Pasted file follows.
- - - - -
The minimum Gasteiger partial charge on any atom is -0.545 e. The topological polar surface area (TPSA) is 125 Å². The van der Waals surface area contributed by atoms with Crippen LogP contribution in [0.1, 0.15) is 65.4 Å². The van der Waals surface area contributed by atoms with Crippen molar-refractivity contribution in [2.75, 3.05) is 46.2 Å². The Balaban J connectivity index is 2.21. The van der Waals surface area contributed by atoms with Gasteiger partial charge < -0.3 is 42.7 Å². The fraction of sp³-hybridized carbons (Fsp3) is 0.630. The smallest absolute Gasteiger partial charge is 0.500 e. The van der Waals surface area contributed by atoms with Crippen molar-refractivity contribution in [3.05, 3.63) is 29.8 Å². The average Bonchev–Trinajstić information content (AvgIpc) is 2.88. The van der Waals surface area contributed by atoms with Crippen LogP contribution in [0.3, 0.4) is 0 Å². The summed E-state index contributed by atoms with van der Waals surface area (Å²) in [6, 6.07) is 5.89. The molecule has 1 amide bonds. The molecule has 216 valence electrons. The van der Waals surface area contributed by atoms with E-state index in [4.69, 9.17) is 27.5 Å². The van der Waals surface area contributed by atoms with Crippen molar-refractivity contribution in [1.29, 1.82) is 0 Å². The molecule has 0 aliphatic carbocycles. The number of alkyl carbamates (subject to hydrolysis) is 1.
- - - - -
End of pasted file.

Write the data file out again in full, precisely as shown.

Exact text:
The minimum Gasteiger partial charge on any atom is -0.545 e. The topological polar surface area (TPSA) is 125 Å². The van der Waals surface area contributed by atoms with Crippen LogP contribution in [0.1, 0.15) is 65.4 Å². The van der Waals surface area contributed by atoms with Crippen molar-refractivity contribution in [2.75, 3.05) is 46.2 Å². The Balaban J connectivity index is 2.21. The van der Waals surface area contributed by atoms with Gasteiger partial charge < -0.3 is 42.7 Å². The fraction of sp³-hybridized carbons (Fsp3) is 0.630. The smallest absolute Gasteiger partial charge is 0.500 e. The van der Waals surface area contributed by atoms with Crippen molar-refractivity contribution in [3.05, 3.63) is 29.8 Å². The average Bonchev–Trinajstić information content (AvgIpc) is 2.88. The van der Waals surface area contributed by atoms with Crippen LogP contribution in [0.3, 0.4) is 0 Å². The summed E-state index contributed by atoms with van der Waals surface area (Å²) in [6, 6.07) is 5.89. The molecule has 1 amide bonds. The molecule has 216 valence electrons. The van der Waals surface area contributed by atoms with E-state index in [4.69, 9.17) is 27.5 Å². The van der Waals surface area contributed by atoms with Crippen molar-refractivity contribution in [1.29, 1.82) is 0 Å². The molecule has 0 aliphatic carbocycles. The number of alkyl carbamates (subject to hydrolysis) is 1.